Hamura

羽村市
Hamura City Hall
Flag
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Location of Hamura in Tokyo Metropolis
Hamura
Hamura
 
Coordinates: 35°46′1.8″N 139°18′39.4″E / 35.767167°N 139.310944°E / 35.767167; 139.310944Coordinates: 35°46′1.8″N 139°18′39.4″E / 35.767167°N 139.310944°E / 35.767167; 139.310944
CountryJapan
RegionKantō
PrefectureTokyo
Area
 • Total9.90 km2 (3.82 sq mi)
Population
 (April 2021)
 • Total54,622
 • Density5,500/km2 (14,000/sq mi)
Time zoneUTC+9 (Japan Standard Time)
City symbols 
• TreeGinkgo
• FlowerSakura
• BirdBrown hawk owl
Phone number042-555-1111
Address5-2-1 Midorigaoka, Hamura-shi, Tokyo-to 205-8601
WebsiteOfficial website

Hamura (羽村市, Hamura-shi) is a city located in the western portion of Tokyo Metropolis, Japan. As of 1 April 2021, the city had an estimated population of 54,622, and a population density of 5500 persons per km².[1] The total area of the city was 9.90 square kilometres (3.82 sq mi).

Geography

Hamura is approximately in the west-center of Tokyo Metropolis, on the Musashino Terrace. It flanks the Tama River about 50 kilometres (31 mi) upriver from the mouth.

Hamura is composed of the following neighborhoods: Fujimidaira, Futabacho, Gonokami, Hane, Hanehigashi, Kawasaki, Midorigaoka, Ozakudai, Shinmeidai, Tamagawa, Yokotakichinai.

Surrounding municipalities

Tokyo Metropolis

Climate

Hamura has a Humid subtropical climate (Köppen Cfa) characterized by warm summers and cool winters with light to no snowfall. The average annual temperature in Hamura is 13.4 °C. The average annual rainfall is 1998 mm with September as the wettest month. The temperatures are highest on average in August, at around 25.0 °C, and lowest in January, at around 1.7 °C.[2]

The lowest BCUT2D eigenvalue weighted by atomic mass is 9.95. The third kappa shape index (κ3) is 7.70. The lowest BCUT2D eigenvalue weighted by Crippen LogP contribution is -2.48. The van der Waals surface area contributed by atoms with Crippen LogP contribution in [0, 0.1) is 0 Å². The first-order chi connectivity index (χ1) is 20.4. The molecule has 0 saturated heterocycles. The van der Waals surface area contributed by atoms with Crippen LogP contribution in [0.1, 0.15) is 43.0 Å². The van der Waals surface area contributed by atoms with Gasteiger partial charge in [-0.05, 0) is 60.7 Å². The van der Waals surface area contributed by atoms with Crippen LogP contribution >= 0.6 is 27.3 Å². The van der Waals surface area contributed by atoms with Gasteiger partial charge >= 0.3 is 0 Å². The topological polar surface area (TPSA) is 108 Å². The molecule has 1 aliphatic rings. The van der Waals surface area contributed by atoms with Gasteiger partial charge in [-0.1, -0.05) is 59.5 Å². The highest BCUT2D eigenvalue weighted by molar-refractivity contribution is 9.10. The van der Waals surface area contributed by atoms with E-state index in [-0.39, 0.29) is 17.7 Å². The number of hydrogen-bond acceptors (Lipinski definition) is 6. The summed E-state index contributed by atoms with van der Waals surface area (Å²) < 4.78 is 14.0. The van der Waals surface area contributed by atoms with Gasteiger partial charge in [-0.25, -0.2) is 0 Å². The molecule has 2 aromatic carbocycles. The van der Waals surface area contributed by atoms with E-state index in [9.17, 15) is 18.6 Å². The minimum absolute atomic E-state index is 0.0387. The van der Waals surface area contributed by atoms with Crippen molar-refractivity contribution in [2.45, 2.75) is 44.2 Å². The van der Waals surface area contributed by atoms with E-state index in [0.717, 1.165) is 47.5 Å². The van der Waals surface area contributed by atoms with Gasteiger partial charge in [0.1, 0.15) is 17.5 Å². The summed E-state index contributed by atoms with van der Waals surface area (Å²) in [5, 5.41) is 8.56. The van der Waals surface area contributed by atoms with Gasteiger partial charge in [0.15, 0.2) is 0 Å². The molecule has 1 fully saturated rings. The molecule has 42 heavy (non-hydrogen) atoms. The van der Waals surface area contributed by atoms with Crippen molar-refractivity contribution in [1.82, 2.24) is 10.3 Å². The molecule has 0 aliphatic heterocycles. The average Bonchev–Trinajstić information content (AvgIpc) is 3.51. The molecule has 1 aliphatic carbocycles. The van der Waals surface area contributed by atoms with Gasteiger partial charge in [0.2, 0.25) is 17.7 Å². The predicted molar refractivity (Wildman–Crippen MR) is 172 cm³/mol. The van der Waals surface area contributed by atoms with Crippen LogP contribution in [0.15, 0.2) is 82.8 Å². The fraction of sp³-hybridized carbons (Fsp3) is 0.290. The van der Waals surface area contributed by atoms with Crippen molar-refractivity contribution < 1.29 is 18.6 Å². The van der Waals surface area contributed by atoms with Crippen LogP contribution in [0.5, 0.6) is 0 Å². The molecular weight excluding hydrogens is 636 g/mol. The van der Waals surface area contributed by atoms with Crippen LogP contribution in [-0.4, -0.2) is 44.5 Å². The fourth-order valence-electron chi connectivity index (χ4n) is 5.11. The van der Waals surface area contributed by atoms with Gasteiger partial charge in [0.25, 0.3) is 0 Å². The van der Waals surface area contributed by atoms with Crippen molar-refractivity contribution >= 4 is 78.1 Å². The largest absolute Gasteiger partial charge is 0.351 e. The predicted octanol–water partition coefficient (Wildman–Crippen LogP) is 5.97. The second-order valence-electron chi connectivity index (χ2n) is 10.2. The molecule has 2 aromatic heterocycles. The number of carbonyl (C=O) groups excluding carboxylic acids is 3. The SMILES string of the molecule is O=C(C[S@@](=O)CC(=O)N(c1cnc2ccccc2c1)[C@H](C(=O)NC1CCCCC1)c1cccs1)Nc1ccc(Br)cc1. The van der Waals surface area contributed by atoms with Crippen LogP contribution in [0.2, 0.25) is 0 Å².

Demographics

Per Japanese census data,[3] the population of Hamura increased rapidly in the 1960s and 1970s, but has remained relatively constant for the past 40 years.

Historical population
YearPop.±%
1920 5,113—    
1930 5,800+13.4%
1940 5,878+1.3%
1950 8,373+42.4%
1960 11,003+31.4%
1970 22,783+107.1%
1980 42,017+84.4%
1990 52,103+24.0%
2000 56,013+7.5%
2010 57,046+1.8%

History

The area of present-day Hamura has been inhabited since Japanese Paleolithic times, and numerous remains from the Jōmon, Yayoi and Kofun periods have been discovered. During the Nara period, it became part of ancient Musashi Province. The Tamagawa Josui, an artificial waterway completed in 1653 to divert water from the Tama River and carry it as drinking water to Edo, begins in what is now part of Hamura.

In the post-Meiji Restoration cadastral reform of April 1, 1889, several hamlets (one of which was named Hane-mura) merged to form Nishitama Village in Nishitama District, at that time part of Kanagawa Prefecture. The entire district was transferred to the control of Tokyo Prefecture on April 1, 1893. In 1956, Nishitama Village became the town of Hamura. On November 1, 1991, Hamura was elevated to city status.

Government

Hamura has a mayor-council form of government with a directly elected mayor and a unicameral city council of 18 members. Hamura, collectively with Fussa, Akiruno, Mizuho, Hinode, Hinohara, and Okutama contributes two members to the Tokyo Metropolitan Assembly. In terms of national politics, the city is part of Tokyo 25th district of the lower house of the Diet of Japan.

Economy

Hamura is primary a regional commercial center, and a bedroom community for central Tokyo and neighbouring Ōme. Several electronic companies have light industrial or logistical facilities in Hamura. Hino Motors and Toyota have a plant and test track in the city.

Education

Hamura has seven public elementary schools and three public middle schools operated by the city government. The city has one high school operated by the Tokyo Metropolitan Government Board of Education. [4] There is also one special education school for the handicapped.

Transportation

Railway

JR EastŌme Line

Highway

Local attractions

Notable people from Hamura

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References

  1. ^ "Hamura city official statistics" (in Japanese). Japan.
  2. ^ Hamura climate data
  3. ^ Hamura population statistics
  4. ^ 東京都立羽村高等学校(in Japanese)